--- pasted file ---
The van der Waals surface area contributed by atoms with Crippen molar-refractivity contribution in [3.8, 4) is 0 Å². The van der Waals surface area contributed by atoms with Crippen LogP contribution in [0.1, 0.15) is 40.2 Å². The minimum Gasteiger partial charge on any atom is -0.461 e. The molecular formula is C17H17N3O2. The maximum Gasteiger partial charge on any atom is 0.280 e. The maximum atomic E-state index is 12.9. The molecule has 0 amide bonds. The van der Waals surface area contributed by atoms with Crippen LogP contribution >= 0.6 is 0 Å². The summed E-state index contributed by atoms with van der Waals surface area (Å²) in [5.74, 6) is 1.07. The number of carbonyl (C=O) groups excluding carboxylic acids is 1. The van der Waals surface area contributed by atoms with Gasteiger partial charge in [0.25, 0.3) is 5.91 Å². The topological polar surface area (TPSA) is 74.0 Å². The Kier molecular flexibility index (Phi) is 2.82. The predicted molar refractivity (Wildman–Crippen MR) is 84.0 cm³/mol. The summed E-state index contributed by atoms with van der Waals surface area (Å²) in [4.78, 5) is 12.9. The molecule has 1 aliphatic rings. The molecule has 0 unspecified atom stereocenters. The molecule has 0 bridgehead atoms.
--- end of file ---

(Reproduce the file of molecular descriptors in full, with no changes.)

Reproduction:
The van der Waals surface area contributed by atoms with Crippen molar-refractivity contribution in [3.8, 4) is 0 Å². The van der Waals surface area contributed by atoms with Crippen LogP contribution in [0.1, 0.15) is 40.2 Å². The minimum Gasteiger partial charge on any atom is -0.461 e. The molecular formula is C17H17N3O2. The maximum Gasteiger partial charge on any atom is 0.280 e. The maximum atomic E-state index is 12.9. The molecule has 0 amide bonds. The van der Waals surface area contributed by atoms with Crippen LogP contribution >= 0.6 is 0 Å². The summed E-state index contributed by atoms with van der Waals surface area (Å²) in [5.74, 6) is 1.07. The number of carbonyl (C=O) groups excluding carboxylic acids is 1. The van der Waals surface area contributed by atoms with Gasteiger partial charge in [0.25, 0.3) is 5.91 Å². The topological polar surface area (TPSA) is 74.0 Å². The Kier molecular flexibility index (Phi) is 2.82. The predicted molar refractivity (Wildman–Crippen MR) is 84.0 cm³/mol. The summed E-state index contributed by atoms with van der Waals surface area (Å²) in [4.78, 5) is 12.9. The molecule has 1 aliphatic rings. The molecule has 0 unspecified atom stereocenters. The molecule has 0 bridgehead atoms.